MARION — In response to the confirmed human case of Eastern Equine Encephalitis (EEE) in southern Plymouth County, the Town of Marion is closing all town owned property until further notice.
The Marion Board of Health made the announcement on the town’s official website on Saturday afternoon, stating that “all town beaches, town parks, town ball fields, and outdoor events on town owned property” will be closed, starting at 6:00 p.m. Saturday.
“Residents are urged to continue to use personal protective measures to prevent mosquito bites. These measures should be used until the first killing frost,” the statement read.
“The Board of Health recognizes that residents have an important role to play in protecting themselves and their loved ones from illnesses caused by mosquitoes.”
The Massachusetts Department of Public Health (DPH) announced earlier Saturday that laboratory testing confirmed the first case of Eastern Equine Encephalitis (EEE) virus infection, in a male over 60 from southern Plymouth County.
This is the first human case of EEE in Massachusetts since 2013. The risk level in nine communities has been raised to critical as a result.
Marion, along with eight other area towns, are now classified as being at a critical risk by the state. Joining Marion are the Towns of Carver, Lakeville, Middleborough, Rochester, and Wareham in Plymouth County and Acushnet, Freetown, and New Bedford in Bristol County.
The Town went on to recommend measures to be taken by residents to avoid the viral infection:
Avoid Mosquito Bites
Apply Insect Repellent when Outdoors. Use a repellent with an EPA-registered ingredient (DEET (N, N-diethyl-m-toluamide), permethrin, picaridin (KBR 3023), oil of lemon eucalyptus [p-methane 3, 8-diol (PMD)] or IR3535) according to the instructions on the product label. DEET products should not be used on infants under two months of age and should be used in concentrations of 30% or less on older children. Oil of lemon eucalyptus should not be used on children under three years of age.
Be Aware of Peak Mosquito Hours. The hours from dusk to dawn are peak biting times for many mosquitoes. Consider rescheduling outdoor activities that occur during evening or early morning in areas of high risk.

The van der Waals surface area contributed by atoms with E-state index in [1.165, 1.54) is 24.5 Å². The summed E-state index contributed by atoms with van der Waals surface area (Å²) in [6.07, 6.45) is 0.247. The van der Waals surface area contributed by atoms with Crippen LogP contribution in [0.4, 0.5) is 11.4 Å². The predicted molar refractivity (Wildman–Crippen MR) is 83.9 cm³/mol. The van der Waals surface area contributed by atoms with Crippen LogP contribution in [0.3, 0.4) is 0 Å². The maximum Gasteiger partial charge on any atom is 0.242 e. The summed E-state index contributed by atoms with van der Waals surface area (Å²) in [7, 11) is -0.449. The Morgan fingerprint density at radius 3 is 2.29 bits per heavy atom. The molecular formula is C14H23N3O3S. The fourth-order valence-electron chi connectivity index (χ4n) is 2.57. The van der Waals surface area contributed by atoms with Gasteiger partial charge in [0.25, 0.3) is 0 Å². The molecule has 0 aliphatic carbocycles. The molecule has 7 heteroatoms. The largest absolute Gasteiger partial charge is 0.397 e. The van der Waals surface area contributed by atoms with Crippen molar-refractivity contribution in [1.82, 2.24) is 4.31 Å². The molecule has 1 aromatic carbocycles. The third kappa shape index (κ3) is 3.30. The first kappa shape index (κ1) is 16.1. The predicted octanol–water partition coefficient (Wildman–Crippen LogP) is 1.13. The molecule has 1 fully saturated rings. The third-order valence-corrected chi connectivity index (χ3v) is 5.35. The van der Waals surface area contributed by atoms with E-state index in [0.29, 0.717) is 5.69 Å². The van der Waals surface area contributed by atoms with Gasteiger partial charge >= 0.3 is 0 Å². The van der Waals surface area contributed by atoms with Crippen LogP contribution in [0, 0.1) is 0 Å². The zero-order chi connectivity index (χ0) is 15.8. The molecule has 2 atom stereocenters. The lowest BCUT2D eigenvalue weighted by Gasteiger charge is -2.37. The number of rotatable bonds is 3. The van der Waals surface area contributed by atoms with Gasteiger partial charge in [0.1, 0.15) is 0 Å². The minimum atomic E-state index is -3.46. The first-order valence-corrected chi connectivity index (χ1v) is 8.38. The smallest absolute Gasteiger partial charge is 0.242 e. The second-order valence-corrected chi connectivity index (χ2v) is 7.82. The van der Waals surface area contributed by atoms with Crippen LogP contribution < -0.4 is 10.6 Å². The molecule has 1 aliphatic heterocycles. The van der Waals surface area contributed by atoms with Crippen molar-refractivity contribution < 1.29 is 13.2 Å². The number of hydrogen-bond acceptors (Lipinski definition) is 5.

Clothing Can Help Reduce Mosquito Bites. Wearing long-sleeves, long pants and socks when outdoors will help keep mosquitoes away from your skin.
Mosquito-Proof Your Home
Drain Standing Water. Mosquitoes lay their eggs in standing water. Limit the number of places around your home for mosquitoes to breed by either draining or discarding items that hold water. Check rain gutters and drains. Empty any unused flowerpots and wading pools, and change the water in birdbaths frequently.
Install or Repair Screens. Keep mosquitoes outside by having tightly-fitting screens on all of your windows and doors.
Protect Your Animals
Animal owners should reduce potential mosquito breeding sites on their property by eliminating standing water from containers such as buckets, tires, and wading pools – especially after heavy rains. Water troughs provide excellent mosquito breeding habitats and should be flushed out at least once a week during the summer months to reduce mosquitoes near paddock areas. Horse owners should keep horses in indoor stalls at night to reduce their risk of exposure to mosquitoes. Owners should also speak with their veterinarian about mosquito repellents approved for use in animals and vaccinations to prevent WNV and EEE. If an animal is suspected of having WNV or EEE, owners are required to report to DAR, Division of Animal Health by calling 617-626-1795 and to the Department of Public Health (DPH) by calling 617-983-6800.
In addition to the nine communities now at critical risk, 15 communities in southeastern Massachusetts have been determined by DPH to be at high risk for the EEE virus and 18 at moderate risk.
The EEE virus has been found in 227 mosquito samples this year, many of them from species of mosquitoes capable of spreading the virus to people.
DPH is collaborating with MDAR on the aerial spray, with local communities to educate the public on their risk and risk-reduction strategies, and the Mosquito Control Projects to coordinate surveillance and response activities.